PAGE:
Torricelli Finds Friends in Need among the GOP

By Hudson, Audrey; Boyer, Dave | The Washington Times (Washington, DC), April 26, 2001 | Go to article overview

Torricelli Finds Friends in Need among the GOP


Hudson, Audrey, Boyer, Dave, The Washington Times (Washington, DC)


A federal probe of illegal campaign donations to Sen. Robert G. Torricelli, who led Democrats' efforts last year to regain control of the Senate, has produced no outcry from Republicans who suddenly need his vote.

"All of my Republican colleagues have been very sympathetic and very supportive," Mr. Torricelli said yesterday.

Mr. Torricelli's leadership of the Democratic Campaign Senatorial Committee produced a four-seat gain last fall and evenly split the Senate, 50-50.

But the senior senator from New Jersey has been cozying up to Republicans ever since.

He was the first Democrat to urge Vice President Al Gore to abandon the Florida presidential election recounts and sided with Republicans recently to vote for a $1.2 trillion tax cut.

Mr. Torricelli said immediately after that vote that he was willing to approve even more in tax cuts, closer to President Bush's goal of $1.6 trillion.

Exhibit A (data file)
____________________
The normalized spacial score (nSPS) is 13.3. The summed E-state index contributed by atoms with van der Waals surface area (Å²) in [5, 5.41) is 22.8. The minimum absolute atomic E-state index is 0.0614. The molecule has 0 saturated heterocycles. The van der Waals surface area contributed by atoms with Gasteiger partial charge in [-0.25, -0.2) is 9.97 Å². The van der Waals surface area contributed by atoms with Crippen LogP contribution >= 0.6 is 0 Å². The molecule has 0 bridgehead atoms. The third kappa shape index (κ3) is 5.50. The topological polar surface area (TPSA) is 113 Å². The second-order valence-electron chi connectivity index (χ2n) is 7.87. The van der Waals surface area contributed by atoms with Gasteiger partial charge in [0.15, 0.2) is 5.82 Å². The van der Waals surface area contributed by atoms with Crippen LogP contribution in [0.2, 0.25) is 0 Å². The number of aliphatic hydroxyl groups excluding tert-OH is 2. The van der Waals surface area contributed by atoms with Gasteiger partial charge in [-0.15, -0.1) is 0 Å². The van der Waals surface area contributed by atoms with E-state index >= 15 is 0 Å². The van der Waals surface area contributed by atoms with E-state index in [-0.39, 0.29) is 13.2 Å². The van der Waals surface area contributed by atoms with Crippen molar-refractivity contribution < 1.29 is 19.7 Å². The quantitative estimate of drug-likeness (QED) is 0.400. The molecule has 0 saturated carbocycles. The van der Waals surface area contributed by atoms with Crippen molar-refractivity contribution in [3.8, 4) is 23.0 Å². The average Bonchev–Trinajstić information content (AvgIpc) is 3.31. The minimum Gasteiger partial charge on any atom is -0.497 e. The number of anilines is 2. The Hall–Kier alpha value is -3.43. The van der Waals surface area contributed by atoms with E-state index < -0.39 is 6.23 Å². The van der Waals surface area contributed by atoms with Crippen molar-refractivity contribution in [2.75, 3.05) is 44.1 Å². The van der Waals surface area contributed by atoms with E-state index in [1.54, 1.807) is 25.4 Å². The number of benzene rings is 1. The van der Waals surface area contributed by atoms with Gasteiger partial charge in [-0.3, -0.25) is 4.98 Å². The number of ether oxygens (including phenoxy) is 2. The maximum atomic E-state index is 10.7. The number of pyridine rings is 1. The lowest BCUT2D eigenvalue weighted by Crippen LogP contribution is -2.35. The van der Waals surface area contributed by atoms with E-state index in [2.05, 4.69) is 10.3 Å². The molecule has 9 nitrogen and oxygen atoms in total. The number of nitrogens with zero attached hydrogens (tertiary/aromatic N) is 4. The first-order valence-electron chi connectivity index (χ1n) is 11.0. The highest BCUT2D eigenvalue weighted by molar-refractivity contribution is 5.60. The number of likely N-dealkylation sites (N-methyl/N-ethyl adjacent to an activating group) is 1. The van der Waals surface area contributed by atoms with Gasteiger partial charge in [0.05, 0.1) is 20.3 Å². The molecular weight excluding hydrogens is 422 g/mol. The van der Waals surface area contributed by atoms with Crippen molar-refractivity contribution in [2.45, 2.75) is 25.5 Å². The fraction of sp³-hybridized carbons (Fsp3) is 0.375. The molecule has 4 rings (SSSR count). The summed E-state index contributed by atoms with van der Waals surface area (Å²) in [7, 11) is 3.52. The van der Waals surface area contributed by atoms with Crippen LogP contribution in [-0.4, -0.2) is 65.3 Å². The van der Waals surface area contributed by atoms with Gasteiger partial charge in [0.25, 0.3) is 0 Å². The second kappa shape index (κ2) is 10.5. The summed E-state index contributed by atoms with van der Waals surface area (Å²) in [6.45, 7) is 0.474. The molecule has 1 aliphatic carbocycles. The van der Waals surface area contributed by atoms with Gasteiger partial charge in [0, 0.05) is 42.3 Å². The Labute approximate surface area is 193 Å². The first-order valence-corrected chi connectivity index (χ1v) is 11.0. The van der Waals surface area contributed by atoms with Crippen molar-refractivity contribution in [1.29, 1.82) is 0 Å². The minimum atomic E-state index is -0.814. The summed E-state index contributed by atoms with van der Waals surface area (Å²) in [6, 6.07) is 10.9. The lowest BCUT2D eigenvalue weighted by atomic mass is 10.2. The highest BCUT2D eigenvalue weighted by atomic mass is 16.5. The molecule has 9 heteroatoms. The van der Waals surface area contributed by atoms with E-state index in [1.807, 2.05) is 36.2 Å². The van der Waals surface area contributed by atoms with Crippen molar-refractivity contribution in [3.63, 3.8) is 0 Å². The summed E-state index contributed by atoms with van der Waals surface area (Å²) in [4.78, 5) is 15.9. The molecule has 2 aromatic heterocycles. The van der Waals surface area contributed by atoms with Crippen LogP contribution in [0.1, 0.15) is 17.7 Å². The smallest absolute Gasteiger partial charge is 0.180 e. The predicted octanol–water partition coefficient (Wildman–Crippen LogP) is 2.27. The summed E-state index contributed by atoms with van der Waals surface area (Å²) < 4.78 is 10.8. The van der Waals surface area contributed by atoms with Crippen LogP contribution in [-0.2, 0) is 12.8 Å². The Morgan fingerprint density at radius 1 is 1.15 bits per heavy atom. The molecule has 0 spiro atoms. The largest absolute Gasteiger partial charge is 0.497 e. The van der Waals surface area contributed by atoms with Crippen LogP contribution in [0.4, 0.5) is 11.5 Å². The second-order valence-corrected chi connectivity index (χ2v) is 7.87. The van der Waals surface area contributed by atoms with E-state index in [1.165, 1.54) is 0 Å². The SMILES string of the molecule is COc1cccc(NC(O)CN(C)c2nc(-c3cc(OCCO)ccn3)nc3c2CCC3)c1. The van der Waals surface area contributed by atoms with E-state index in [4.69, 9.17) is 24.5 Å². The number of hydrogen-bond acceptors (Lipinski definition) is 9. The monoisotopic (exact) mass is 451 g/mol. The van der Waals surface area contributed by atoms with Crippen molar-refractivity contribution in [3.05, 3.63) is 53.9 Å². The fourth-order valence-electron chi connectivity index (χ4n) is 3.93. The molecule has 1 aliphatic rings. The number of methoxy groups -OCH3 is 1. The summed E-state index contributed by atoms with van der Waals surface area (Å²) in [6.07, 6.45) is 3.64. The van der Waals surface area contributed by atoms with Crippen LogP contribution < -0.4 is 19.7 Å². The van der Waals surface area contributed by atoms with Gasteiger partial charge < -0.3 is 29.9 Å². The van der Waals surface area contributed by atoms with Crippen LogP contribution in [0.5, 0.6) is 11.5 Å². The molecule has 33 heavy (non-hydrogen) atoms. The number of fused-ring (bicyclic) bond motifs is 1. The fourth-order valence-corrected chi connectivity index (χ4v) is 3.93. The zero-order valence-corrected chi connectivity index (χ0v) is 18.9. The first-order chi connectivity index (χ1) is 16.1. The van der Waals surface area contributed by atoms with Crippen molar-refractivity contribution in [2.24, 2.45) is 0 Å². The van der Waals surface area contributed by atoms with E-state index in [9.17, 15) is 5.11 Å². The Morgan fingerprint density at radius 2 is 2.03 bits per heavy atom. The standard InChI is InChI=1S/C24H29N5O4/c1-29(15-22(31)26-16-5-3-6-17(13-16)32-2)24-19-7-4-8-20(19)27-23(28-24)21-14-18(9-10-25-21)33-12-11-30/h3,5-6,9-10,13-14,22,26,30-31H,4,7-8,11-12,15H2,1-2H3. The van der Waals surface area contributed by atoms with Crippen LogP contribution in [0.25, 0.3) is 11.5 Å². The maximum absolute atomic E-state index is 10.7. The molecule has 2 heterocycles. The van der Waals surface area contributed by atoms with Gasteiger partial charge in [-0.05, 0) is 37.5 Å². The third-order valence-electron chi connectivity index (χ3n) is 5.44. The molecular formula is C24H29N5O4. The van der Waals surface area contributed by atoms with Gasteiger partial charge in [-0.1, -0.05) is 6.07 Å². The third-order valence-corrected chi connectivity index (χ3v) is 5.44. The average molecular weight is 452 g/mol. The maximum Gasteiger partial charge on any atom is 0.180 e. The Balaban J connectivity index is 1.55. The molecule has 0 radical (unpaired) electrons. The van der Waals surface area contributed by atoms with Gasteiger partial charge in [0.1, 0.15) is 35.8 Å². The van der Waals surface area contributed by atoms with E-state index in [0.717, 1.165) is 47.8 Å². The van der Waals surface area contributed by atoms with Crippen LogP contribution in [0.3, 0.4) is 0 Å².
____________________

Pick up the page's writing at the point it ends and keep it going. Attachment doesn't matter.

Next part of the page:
Republicans acknowledge privately that Mr. Torricelli is "sweating" the scrutiny of the federal investigation, but are letting the probe run its course without their criticism.

"We're just sort of waiting to see what's there. Most of us are very, very cautious," said Sen. Rick Santorum, Pennsylvania Republican and chairman of the Senate Republican Conference.

Asked if Republicans are holding their fire because Mr. Torricelli has supported them on key votes, Mr. Santorum replied, "I don't think that has anything to do with it. On our side, we're a little bit more tolerant, believe it or not."

But a Senate Republican aide said simply, "We need him."

Sen. Bill Frist, Tennessee Republican and chairman of the National Republican Senatorial Committee, agreed with Mr. Santorum that there is "no reason to pile on."

"The problems have been identified and we are observing [the investigation]; that's the extent of it," Mr. Frist said.

Mr. Torricelli discussed the investigation with his Democratic colleagues for the first time Tuesday and denied the charges that he accepted illegal gifts and contributions from David Chang, a New Jersey businessman.

"He was very well received, very well received," Senate Minority Leader Tom Daschle, South Dakota Democrat, said yesterday. …

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